The Star Tribune Editorial Board recently wrote about the problems at the Minnesota Department of Human Services (“Zeroing in on dysfunction at DHS,” Nov. 11). I worked at DHS for a year and a half in county performance measurement. I also wrote a report about a program at DHS that does bad things to poor people really inefficiently. For this I was fired.

I have a doctorate in public administration and have spent much of my life studying government. I wanted to give a perspective from inside the organization.

DHS is too large. There are too many layers and too much going on to allow concerns to gain the attention of upper management. It is hard to even find an organizational chart. Clearly, it needs to be broken up.

The needs of people in acute crisis are not the needs of persons with long-term disabilities. You can’t both provide services and regulate providers. You can’t hand out economic supports and take them back through child support enforcement. Six or eight departments make more sense for all these functions rather than two. Then you could appoint leadership who could intensely focus on the needs of one population.

But in breaking up DHS, we have to admit that DHS is not a department. It is a network form of government, a form most states do not choose. Counties carry out most programs, which means that 87 organizations — each with their own approaches, beliefs, politics, funding issues and business processes — are asked to produce similar outcomes at similar costs. Layer onto that the complexities of tribal governments, nonprofits and for-profits, and it is surprising anything gets done.

We choose a network form of government because we believe that government closest to the people is best. But we must stop being surprised when this system produces substantial inefficiencies.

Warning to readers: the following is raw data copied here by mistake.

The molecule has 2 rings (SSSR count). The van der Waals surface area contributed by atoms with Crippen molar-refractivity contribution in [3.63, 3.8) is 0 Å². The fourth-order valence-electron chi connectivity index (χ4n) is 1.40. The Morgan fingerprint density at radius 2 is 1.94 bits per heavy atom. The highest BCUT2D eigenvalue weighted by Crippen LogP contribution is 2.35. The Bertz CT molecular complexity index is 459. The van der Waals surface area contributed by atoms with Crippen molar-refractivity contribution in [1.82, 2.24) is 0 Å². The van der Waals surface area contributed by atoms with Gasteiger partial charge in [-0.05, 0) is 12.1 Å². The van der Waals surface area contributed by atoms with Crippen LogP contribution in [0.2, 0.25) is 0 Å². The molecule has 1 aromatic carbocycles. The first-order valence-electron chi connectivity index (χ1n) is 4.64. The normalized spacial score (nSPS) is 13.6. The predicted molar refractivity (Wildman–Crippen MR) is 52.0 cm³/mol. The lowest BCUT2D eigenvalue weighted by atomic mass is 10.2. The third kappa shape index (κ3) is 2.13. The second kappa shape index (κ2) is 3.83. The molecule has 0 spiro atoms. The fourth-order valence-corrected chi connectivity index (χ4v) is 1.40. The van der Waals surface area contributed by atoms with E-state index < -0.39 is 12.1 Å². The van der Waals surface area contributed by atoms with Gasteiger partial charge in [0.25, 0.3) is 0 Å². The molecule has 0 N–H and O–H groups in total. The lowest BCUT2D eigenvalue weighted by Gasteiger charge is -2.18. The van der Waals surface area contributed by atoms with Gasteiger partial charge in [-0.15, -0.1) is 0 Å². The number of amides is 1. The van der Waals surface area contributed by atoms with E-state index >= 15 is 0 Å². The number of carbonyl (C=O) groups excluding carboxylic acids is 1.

We ask this highly complicated system to carry out excruciatingly complicated programs. Anyone who has played “telephone” knows that this will fail. I had more than one manager tell me they didn’t know how counties were implementing programs and I was not surprised. We need to radically simplify what we ask the network to do.

First, we should analyze program rules. If a rule doesn’t affect 10% of the people in the program, get rid of it. It isn’t worth the bureaucratic effort to enforce. Put all the rules in one bill and vote them all up or down, like a base closing process. Give DHS a three-year implementation window to make changes to its computer systems and get waivers from the federal government. Implement a “one regulation in, two regulations out” requirement for any new legislation. This sounds extreme, but we have had 50 years of making complexity. We need to simplify.

As to leadership, Dr. Peggy Andrews recently gave a presentation at the Women and Public Service Conference on incompetence in the workplace. She broke down leadership incompetence into two parts:

• People who have not been given the power or authority to lead.

• People who lack the skills or character to be leaders.

It is hard to know who has authority in networked government. I knew lots of managers who saw problems but felt they were powerless to act. The layers of management above made it almost impossible to surface issues. Rocking the boat with even a small number of counties was a quick way for ideas (and careers) to die. Virtually every new idea produces winners and losers. Several major programs don’t even have routine meetings with counties. The smart manager upset no one and kept his or her job. But this does not bring needed change. DHS needs to support change-makers.

And yes, there are many managers who don’t have the skills to manage in a network. That is a personnel problem the new commissioner also needs to address.

Minnesota is an outlier in delivering social services through counties. I don’t think there is the political will to end this system. But we should help make it more successful.


Carol Becker lives in Minneapolis.